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E learning: concepts, usage and tools

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E learning: concepts, usage and tools

  1. 1. e-Learning: Concepts, Usage and Tools Martin Molhanec
  2. 2. Abstract  What is e-Learning?  Concept of e-Learning.  Usage of e-Learning.  Tools for e-learning.
  3. 3. Resources  Malo, R., Motyčka, A.: eLearning solution at Mendel University in Brno. E3 Event, Roma 2003  Marcel de Leeuwe  http://www.e-learningsite.com/elearning/indelea.htm  William Horton Consulting, Inc.  http://www.horton.com/html/whcstandardshandouts.asp  Advanced Distributed Learning  http://www.adlnet.gov/Scorm/
  4. 4. E-learning, Web-based learning  E-learning is mostly associated with activities involving computers and interactive networks simultaneously. The computer does not need to be the central element of the activity or provide learning content. However, the computer and the network must hold a significant involvement in the learning activity.  Web-based learning is associated with learning materials delivered in a Web browser, including when the materials are packaged on CD-ROM or other media. disk.
  5. 5. Online learning, Distance learning  Online learning is associated with content readily accessible on a computer. The content may be on the Web or the Internet, or simply installed on a CD- ROM or the computer hard disk.  Distance learning involves interaction at a distance between instructor and learners, and enables timely instructor reaction to learners. Simply posting or broadcasting learning materials to learners is not distance learning. Instructors must be involved in receiving feedback from learners.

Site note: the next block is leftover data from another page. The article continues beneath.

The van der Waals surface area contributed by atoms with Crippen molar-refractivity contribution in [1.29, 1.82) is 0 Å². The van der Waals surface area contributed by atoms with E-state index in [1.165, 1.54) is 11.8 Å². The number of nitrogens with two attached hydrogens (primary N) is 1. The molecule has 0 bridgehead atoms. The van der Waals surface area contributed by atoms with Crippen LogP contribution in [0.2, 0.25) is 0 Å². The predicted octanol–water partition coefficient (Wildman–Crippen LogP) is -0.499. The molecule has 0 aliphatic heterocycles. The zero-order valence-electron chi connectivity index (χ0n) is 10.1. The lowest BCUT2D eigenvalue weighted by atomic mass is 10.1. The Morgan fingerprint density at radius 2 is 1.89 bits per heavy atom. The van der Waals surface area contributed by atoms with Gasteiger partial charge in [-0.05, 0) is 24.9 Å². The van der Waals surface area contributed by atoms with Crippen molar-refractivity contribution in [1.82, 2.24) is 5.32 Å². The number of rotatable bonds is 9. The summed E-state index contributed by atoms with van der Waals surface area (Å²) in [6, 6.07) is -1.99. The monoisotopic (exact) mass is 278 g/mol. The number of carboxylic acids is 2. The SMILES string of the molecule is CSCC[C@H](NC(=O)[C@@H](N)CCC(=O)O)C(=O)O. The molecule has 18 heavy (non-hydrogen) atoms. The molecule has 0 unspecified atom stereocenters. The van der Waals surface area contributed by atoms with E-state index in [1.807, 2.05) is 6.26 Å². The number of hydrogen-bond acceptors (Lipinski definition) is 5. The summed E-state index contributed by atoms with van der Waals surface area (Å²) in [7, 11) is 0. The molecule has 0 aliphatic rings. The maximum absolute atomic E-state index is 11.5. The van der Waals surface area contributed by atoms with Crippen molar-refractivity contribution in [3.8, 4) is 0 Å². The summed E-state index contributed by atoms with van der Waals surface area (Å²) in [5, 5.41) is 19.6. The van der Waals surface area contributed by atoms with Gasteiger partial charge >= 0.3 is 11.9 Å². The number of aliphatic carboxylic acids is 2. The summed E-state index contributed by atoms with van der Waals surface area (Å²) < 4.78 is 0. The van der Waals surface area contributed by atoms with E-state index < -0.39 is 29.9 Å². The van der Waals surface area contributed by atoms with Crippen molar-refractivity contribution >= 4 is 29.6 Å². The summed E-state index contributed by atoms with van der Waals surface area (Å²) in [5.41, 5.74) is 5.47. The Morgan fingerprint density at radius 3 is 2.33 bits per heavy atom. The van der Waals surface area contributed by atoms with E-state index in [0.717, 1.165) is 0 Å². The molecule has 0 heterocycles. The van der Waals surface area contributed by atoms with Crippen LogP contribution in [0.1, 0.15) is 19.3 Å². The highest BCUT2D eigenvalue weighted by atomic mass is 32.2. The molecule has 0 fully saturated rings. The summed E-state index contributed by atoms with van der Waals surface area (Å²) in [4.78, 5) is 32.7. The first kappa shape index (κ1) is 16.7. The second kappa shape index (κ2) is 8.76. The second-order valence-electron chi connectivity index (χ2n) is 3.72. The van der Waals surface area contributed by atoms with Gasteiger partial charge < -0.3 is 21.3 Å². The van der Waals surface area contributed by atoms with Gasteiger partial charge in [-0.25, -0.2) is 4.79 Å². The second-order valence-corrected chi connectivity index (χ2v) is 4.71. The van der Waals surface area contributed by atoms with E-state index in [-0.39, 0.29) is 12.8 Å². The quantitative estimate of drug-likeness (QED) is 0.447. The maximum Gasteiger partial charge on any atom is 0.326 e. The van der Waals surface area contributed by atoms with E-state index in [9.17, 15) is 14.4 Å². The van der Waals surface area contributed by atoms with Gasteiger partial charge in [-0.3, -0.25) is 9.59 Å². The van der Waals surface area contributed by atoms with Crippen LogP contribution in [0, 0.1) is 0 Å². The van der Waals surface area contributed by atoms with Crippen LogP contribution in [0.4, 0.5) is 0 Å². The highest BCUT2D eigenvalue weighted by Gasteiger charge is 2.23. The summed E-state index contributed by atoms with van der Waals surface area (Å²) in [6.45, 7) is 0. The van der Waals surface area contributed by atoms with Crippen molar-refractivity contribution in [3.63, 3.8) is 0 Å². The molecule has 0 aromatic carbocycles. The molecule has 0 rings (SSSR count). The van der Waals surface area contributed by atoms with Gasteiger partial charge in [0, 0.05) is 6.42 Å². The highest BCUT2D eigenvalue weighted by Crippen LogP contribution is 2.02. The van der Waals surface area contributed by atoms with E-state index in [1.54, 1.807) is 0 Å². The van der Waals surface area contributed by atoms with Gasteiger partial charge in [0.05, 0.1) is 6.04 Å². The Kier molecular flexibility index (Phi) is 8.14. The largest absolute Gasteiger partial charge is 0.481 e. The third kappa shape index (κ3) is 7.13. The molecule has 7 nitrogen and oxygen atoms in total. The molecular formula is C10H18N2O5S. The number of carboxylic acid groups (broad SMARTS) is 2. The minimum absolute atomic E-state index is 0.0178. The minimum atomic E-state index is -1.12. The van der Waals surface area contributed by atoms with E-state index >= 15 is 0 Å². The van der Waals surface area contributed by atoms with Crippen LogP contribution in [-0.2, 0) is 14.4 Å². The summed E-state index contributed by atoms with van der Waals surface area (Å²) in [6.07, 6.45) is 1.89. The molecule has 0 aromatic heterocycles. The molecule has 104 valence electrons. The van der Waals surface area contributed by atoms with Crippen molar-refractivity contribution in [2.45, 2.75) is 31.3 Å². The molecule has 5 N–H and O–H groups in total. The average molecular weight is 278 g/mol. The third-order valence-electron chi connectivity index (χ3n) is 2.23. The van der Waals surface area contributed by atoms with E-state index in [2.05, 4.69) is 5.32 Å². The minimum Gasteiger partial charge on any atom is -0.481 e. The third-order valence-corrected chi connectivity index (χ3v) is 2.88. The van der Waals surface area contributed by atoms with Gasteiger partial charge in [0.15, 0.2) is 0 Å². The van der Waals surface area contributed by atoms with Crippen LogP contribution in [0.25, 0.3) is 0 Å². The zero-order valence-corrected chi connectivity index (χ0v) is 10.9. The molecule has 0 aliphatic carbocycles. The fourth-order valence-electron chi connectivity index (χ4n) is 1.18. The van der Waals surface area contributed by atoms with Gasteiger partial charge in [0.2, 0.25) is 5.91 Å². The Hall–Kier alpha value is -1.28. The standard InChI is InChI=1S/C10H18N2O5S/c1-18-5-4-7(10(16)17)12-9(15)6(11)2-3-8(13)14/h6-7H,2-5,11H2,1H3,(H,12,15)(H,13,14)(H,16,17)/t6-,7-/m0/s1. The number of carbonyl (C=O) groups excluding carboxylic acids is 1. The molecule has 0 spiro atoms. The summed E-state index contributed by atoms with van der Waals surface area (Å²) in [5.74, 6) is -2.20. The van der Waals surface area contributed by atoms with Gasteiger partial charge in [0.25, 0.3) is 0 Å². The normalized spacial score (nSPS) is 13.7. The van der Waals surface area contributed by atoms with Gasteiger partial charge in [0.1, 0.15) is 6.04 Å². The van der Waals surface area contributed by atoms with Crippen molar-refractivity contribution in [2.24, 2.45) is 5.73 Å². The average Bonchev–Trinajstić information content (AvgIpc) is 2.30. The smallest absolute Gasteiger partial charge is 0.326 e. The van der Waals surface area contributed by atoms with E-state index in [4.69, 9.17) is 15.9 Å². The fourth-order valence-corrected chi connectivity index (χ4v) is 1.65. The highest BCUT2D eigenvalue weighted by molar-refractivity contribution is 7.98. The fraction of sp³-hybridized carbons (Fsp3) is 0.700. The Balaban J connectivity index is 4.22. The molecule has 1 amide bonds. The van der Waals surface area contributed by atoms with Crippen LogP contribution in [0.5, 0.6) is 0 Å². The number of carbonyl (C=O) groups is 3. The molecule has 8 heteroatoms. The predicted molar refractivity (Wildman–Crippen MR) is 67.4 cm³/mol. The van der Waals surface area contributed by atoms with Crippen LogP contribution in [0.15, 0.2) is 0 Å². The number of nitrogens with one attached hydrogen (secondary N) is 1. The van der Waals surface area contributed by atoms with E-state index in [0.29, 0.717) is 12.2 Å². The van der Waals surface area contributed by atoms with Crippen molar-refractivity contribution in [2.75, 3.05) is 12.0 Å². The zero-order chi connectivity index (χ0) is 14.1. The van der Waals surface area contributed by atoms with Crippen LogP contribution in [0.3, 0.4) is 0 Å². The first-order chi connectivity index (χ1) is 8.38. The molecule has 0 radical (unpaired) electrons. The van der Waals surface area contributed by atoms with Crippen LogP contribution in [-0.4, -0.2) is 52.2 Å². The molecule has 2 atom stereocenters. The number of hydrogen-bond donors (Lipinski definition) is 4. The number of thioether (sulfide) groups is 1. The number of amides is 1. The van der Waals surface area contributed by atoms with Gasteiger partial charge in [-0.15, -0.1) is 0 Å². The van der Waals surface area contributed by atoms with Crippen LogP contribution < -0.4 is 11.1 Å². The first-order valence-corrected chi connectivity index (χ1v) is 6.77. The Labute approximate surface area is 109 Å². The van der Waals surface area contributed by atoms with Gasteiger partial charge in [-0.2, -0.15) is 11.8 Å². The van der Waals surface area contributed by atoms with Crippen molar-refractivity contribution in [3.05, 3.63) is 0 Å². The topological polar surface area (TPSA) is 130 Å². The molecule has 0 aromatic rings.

6. 6. Synchronous learning  Within synchronous learning; learning and teaching takes place in real time (same time) while the trainer and learners are physically separated from each other (place shift).  Examples include:  listening to a live radio broadcast  watching live a television broadcast  audio/video conferencing  Internet telephony  online lectures  two-way live satellite broadcast
  7. 7. Asynchronous learning  Characteristic for asynchronous learning is the fact that that the trainer prepares the courseware material before the course takes place. The learner is free to decide when he wants to study the courseware  Examples include:  self paced courses taken via Internet or CD-Rom  videotaped classes  stored audio/video Web presentations or seminars  recorded audio tapes  Q & A mentoring  reading e-mail messages
  8. 8. Examples of asynchronous and synchronous learning ASYNCHRONOUS LEARNING SYNCHRONOUS LEARNING Fax Telephone E-mail Screen Sharing Knowledge Base Chat Newsgroups Desktop Conferencing Computer Based Training Online seminar Quick Reference Guide
  9. 9. Communication  Different ways  Within communication we distinguish different directions/ways to communicate: one to one one to many many to one many to many
  10. 10. One to one  Situation  Learner to learner  Learner to trainer  Trainer to learner  Examples  chat: private chat in a chat room or the instant messenger  e-mail: send mail to a colleague or ask a question to a trainer  screen sharing: sharing Microsoft Word, collaborate on a Word document